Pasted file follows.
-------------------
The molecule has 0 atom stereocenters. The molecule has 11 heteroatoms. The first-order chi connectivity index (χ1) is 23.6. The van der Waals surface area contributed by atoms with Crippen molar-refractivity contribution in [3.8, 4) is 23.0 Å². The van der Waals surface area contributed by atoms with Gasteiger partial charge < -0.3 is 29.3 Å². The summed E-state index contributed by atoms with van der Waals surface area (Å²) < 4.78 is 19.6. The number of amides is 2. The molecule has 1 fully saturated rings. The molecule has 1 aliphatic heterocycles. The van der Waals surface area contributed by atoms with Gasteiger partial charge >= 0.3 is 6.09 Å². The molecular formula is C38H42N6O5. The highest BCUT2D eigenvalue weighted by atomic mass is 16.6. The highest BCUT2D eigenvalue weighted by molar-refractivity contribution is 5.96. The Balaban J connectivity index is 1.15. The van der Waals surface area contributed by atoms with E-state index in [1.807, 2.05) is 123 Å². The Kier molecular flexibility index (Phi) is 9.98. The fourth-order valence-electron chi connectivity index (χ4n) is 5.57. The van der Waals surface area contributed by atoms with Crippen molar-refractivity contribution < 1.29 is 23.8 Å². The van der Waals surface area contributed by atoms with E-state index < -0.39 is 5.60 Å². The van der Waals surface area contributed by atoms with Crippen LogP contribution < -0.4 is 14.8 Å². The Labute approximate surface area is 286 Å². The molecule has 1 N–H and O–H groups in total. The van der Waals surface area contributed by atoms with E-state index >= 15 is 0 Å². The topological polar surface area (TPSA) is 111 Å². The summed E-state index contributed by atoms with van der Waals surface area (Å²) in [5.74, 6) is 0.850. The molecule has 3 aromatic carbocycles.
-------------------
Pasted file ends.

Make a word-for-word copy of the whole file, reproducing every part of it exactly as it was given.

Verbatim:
The molecule has 0 atom stereocenters. The molecule has 11 heteroatoms. The first-order chi connectivity index (χ1) is 23.6. The van der Waals surface area contributed by atoms with Crippen molar-refractivity contribution in [3.8, 4) is 23.0 Å². The van der Waals surface area contributed by atoms with Gasteiger partial charge < -0.3 is 29.3 Å². The summed E-state index contributed by atoms with van der Waals surface area (Å²) < 4.78 is 19.6. The number of amides is 2. The molecule has 1 fully saturated rings. The molecule has 1 aliphatic heterocycles. The van der Waals surface area contributed by atoms with Gasteiger partial charge >= 0.3 is 6.09 Å². The molecular formula is C38H42N6O5. The highest BCUT2D eigenvalue weighted by atomic mass is 16.6. The highest BCUT2D eigenvalue weighted by molar-refractivity contribution is 5.96. The Balaban J connectivity index is 1.15. The van der Waals surface area contributed by atoms with E-state index in [1.807, 2.05) is 123 Å². The Kier molecular flexibility index (Phi) is 9.98. The fourth-order valence-electron chi connectivity index (χ4n) is 5.57. The van der Waals surface area contributed by atoms with Crippen molar-refractivity contribution < 1.29 is 23.8 Å². The van der Waals surface area contributed by atoms with E-state index < -0.39 is 5.60 Å². The van der Waals surface area contributed by atoms with Crippen LogP contribution < -0.4 is 14.8 Å². The Labute approximate surface area is 286 Å². The molecule has 1 N–H and O–H groups in total. The van der Waals surface area contributed by atoms with E-state index >= 15 is 0 Å². The topological polar surface area (TPSA) is 111 Å². The summed E-state index contributed by atoms with van der Waals surface area (Å²) in [5.74, 6) is 0.850. The molecule has 3 aromatic carbocycles.